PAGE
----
by Barbara Donsky
Ah, when to the heart of man
Was it ever less than a treason
To go with the drift of things,
To yield with a grace to reason,
And bow and accept the end of a love or a season?
Who among us has not known the death of someone near and dear? Death can come in an instant at it did at the hands of terrorists, for those who had gathered for a holiday party in San Bernardino, California. Or it can linger painfully long, as it does for so many fighting the arduous battle against cancer. No matter how it comes, the cultural expectation today is that we grieve for a while and then we move on. But that is not the case. At least, that’s not the way I see it.
There is no love as strong and unconditional as that of a mother for her child. For proof of that, we need look no further than the animal kingdom. At the fastidious care and grooming given young chimpanzees by their mothers. At the extraordinary mourning rituals, the sorrow palpable, upon the death of a young elephant, the mother gently tending the body of her dead baby for three days, the rest of the herd disconsolate nearby. It would seem that instinctively elephants know that mourning requires others, that mourning requires rituals to mark the passing of a loved one.
So it is when a child loses her mother at an early age, she’s left with an emptiness that can never be filled by anyone else—a ‘hole-in-the-heart’ that has a way of marching with you down all the years.
The late Sir John Gielgud—he who dominated the British stage for much of the 20th century and left an indelible imprint on it—when asked how he was able to bring such pathos and anguish to his portrayals, attributed this ability to the death of his mother when he was a young boy. Whenever he needed to call forth a certain sadness or a sense of despair, he would think of that life-changing moment—the pain, the panic, the bottomless sorrow—and all of the emotions he felt then would rise to consciousness. The rawness of those feelings never left him, not once, he said, and he fully expected they’d remain with him until his dying day.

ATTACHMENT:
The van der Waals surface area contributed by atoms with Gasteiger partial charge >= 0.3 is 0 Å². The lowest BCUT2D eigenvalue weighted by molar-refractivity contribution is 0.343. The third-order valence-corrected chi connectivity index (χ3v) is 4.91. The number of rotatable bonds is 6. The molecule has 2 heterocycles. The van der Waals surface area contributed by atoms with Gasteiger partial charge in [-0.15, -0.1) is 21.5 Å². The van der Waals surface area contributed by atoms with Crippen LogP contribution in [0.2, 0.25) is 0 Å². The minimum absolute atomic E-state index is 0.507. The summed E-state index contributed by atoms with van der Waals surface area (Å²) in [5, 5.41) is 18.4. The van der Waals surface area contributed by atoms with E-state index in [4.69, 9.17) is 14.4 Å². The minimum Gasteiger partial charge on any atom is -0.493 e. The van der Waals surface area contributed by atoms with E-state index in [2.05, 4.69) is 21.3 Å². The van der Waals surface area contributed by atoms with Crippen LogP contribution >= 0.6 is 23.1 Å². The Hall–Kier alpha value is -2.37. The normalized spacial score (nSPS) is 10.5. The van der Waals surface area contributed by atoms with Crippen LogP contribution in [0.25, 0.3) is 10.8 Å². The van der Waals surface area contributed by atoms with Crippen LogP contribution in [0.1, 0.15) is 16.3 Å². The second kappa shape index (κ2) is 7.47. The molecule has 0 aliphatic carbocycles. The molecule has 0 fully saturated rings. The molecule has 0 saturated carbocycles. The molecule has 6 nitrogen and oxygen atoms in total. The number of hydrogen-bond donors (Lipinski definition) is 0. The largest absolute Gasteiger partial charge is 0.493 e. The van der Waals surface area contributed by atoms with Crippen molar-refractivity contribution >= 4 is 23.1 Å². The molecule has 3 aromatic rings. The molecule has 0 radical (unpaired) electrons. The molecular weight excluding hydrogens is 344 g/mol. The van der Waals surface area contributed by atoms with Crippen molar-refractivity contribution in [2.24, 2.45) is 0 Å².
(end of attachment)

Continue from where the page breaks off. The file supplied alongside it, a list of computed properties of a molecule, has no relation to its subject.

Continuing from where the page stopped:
Children may not be able to summon the words to talk about death and dying, but that doesn’t mean they don’t feel the pain, the loss and the disintegration of their world every bit as much as an adult. What’s more, children who suffer the death of a parent or a sibling do not get over it. That is a myth. Rather, they pick up the pieces of their broken hearts, as Sir John did, and go on as best they can.
Why is today not like all my yesterdays? So begins Veronica’s Grave: A Daughter’s Memoir, a coming-of-age story of a young girl whose mother dies in childbirth, but no one tells her. Realizing that her mother is missing, she decides she must be lost. She wants her back; she’s determined to find her.
Colin Murray Parkes, a British psychiatrist and pioneer in bereavement research in the 70s, argued that the dominant element of grief was a restless ‘searching’ — a restiveness, an inability to sit still. In Veronica’s Daughter, the unresolved mystery of her mother’s disappearance would, indeed, manifest itself in an off-again, on-again aimless searching, abetted, in part, by that inveterate sleuth, none other than Nancy Drew.
The memoir was written with all bereaved children in mind, written with the hope that by shining a spotlight on the nature of unresolved childhood bereavement, others might be more mindful of the challenges children with unresolved grief face. The statistics are stark. One in seven American children will lose a parent or a sibling before the age of 20. Death, for a child, is an isolating event. Ideally, what we want to do is to take the time to talk with them, to let them know that we, too, remember their loved one fondly. That we are there for them. For no child should have to grieve alone.
About the Author: Barbara Donsky, the author of Veronica’s Grave, to be published by She Writes Press, May 2016, is a Phi Beta Kappa graduate of Hunter College, with a doctorate from Hofstra University. Publications include a dissertation, Trends in Written Composition in Elementary Schools in the United States, 1890 – 1960; articles in educational journals including “Writing as Praxis” and “Trends in Elementary Writing Instruction”; and a short story, “The Trouble with Harry”, published in the Naples Review in Florida.
A former reading specialist with a private practice for school-age children in Oyster Bay, New York and an adjunct professor at C W Post College, Long Island University, she served for many years as a trustee, president and capital campaign coordinator of the Boys and Girls Club of Oyster Bay-East Norwich. Barbara lives in Manhattan with her husband and blogs at: DesperatelySeekingParis.